It’s Saturday afternoon and I’m at the Virginia Museum of Fine Arts writing a sermon. I am preaching on Wednesday at the Baptist Theological Seminary at Richmond. My wonderful alma mater honored me with the invitation to preach and on the Wednesday after Easter, I will be there to share the words that God will give me. I can’t wait.
Today is not a normal Saturday though. It is the Saturday before Easter. It is that very specific day in-between Jesus’ crucifixion and the promise of His resurrection. I remember writing about that moment for my Old Testament class at BTSR. I had to prepare a sermon as if I were preaching to the very crowd that witnessed Jesus’ death on the cross and wondering if His promise will come true. I still have that sermon. Unfortunately it is packed away in the storage unit with all my other stuff. Most of my material possessions are packed away in that storage unit, waiting for the chance to be used again.
I am in that in-between time too. If you’ve followed my blog, you know that I finished my chaplain residency back in September and I’ve been on the search for my next call. My prayer is that the call will be in a hospital setting somewhere, where I can be with patients who need a non-anxious presence, one with the compassion and touch that God provided for me to give. When that day comes it will be a resurrection of it’s own. The Hallelujah chorus will burst from the depths of my soul and dancing will take place in the streets. It will be a glorious day and the world will know that the call has finally been provided.
But in the meantime, what do I do? I am in that in-between time and the anxiety set in a while back. This journey has been a challenging one, one that has loaded the path with bumps, curves, potholes, and drop down cliffs. You know those cliffs, the ones that when you look over the side of your car, you can’t see the ground? The trip has come with the motion sickness, blackened ice patches, and unannounced danger zones. Oh it has been a journey.
While on the journey, I’ve had to make trips to the storage unit in search of items that I needed. One day I remember standing in front of it and reflecting, “That’s my life, sitting in this 10×10 box waiting to come out.” It was a little overwhelming to know that I was staring at what I thought was my life in front of me, packed away in boxes that were giving into gravity and watched by cobwebs that had formed in the various corners. What am I doing? What do I do about it? There have been many trips to this unit, but it wasn’t until this particular one that I received a message sitting right in the center of the life standing before me. On one of the boxes that was perfectly centered in the room, was a bright red sign that read, “Fragile – Handle With Care.” Wow.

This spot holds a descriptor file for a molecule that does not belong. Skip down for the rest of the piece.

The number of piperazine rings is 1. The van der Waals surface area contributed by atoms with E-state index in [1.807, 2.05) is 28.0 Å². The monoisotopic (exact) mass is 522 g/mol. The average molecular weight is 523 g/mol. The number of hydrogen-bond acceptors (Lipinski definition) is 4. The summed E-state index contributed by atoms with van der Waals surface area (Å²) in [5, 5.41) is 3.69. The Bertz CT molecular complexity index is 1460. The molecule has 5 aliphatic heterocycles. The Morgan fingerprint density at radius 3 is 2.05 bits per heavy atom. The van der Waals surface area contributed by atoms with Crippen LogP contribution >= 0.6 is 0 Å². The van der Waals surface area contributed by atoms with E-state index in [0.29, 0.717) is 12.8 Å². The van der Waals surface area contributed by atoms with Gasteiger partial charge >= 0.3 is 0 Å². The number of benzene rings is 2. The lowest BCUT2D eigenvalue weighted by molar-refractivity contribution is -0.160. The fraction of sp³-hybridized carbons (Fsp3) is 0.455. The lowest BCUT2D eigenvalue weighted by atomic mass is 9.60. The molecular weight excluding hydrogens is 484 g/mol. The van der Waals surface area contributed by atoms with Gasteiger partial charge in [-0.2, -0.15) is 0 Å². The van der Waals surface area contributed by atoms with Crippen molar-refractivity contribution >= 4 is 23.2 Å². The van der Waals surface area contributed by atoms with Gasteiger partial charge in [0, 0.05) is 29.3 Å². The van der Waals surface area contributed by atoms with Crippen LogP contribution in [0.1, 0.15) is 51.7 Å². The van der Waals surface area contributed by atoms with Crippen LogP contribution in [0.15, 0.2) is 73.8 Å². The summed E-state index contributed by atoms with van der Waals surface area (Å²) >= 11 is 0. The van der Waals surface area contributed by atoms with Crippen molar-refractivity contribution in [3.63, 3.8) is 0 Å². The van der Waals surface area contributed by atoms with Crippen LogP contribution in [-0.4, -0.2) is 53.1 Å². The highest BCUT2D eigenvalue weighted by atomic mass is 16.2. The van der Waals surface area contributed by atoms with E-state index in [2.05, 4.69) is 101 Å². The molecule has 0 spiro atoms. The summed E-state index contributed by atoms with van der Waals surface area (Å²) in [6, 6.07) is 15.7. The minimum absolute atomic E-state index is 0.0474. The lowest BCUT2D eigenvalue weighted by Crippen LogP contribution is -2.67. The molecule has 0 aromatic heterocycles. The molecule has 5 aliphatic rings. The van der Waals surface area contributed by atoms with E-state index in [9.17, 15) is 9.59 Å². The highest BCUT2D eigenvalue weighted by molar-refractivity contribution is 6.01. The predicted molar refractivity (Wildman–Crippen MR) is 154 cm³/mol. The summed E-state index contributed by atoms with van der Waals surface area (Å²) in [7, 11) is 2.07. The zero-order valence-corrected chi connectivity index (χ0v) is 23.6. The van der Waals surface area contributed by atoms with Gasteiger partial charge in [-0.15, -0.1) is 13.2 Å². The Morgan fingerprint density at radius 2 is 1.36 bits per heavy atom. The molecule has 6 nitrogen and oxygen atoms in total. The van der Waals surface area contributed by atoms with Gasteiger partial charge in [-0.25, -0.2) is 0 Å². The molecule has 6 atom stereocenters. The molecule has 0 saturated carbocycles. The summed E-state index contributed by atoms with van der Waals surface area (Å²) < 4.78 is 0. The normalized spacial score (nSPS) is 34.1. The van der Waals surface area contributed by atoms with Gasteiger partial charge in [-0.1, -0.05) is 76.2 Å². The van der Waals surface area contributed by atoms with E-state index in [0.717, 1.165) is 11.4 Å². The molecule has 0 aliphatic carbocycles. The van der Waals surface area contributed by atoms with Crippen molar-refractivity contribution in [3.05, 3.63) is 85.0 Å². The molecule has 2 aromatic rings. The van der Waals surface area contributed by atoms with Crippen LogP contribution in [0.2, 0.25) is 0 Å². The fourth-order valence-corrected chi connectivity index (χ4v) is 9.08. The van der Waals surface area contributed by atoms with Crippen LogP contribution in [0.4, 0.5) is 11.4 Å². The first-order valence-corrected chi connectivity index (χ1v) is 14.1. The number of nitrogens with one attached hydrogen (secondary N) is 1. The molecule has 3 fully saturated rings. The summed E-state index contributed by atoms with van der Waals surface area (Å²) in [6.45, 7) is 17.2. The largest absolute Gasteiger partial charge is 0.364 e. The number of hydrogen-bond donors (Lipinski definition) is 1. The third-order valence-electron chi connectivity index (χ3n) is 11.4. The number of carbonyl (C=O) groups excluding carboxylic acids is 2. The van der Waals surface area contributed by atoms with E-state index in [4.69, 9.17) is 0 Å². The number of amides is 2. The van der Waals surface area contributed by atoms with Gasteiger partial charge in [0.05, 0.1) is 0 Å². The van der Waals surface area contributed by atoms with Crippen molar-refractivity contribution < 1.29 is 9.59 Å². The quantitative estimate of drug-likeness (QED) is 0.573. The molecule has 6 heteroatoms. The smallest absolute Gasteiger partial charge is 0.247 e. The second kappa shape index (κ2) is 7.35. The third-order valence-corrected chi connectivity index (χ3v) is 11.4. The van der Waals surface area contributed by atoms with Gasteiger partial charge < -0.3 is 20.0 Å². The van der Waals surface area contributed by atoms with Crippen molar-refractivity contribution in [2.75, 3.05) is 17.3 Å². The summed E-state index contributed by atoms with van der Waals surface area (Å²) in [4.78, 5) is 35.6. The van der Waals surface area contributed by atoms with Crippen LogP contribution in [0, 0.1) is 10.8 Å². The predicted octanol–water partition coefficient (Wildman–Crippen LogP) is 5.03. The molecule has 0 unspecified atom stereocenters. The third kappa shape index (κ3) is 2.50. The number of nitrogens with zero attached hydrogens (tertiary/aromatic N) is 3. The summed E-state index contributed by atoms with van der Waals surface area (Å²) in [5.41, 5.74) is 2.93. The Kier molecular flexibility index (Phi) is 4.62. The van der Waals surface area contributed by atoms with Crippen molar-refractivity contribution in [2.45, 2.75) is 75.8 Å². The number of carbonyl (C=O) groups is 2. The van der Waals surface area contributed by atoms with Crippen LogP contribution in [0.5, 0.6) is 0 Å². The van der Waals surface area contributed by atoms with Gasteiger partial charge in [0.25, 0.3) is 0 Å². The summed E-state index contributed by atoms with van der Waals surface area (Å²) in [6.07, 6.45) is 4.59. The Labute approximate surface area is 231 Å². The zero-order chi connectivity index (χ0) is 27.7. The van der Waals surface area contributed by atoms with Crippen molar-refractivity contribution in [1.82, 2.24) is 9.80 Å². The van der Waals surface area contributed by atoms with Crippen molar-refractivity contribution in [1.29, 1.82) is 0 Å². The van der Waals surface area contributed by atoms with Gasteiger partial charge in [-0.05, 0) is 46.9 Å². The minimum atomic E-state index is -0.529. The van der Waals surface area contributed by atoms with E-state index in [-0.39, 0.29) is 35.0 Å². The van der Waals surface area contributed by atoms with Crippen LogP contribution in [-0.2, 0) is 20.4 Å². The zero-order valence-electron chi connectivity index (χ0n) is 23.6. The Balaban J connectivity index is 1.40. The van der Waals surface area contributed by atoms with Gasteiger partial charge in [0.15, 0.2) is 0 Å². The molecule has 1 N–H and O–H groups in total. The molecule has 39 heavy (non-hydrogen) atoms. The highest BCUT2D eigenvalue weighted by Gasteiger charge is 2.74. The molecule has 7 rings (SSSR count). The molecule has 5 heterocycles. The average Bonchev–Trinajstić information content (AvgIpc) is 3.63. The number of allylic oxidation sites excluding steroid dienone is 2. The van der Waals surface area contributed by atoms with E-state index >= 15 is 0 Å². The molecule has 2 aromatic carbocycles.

Yes, I am trying to do that. Some days are easier than others. You can imagine in the midst of this journey and in the search for what’s next, it can be a challenge to find peace and rest along the way. As long as this trip has been, it has been hard to find the strength and the hope. Thanks to a handful of people, I’ve been able to work on my soul and do what I can to handle myself with care. A couple of these folks, who know me better than I know myself, pushed me to be sure I was taking care of this very self. In fact, they called me on it. Gotta love those people, who pushes you to be truthful about yourself. This push has led me to be more intentional about what I do so I can make the self-care possible. Yesterday was one of those days.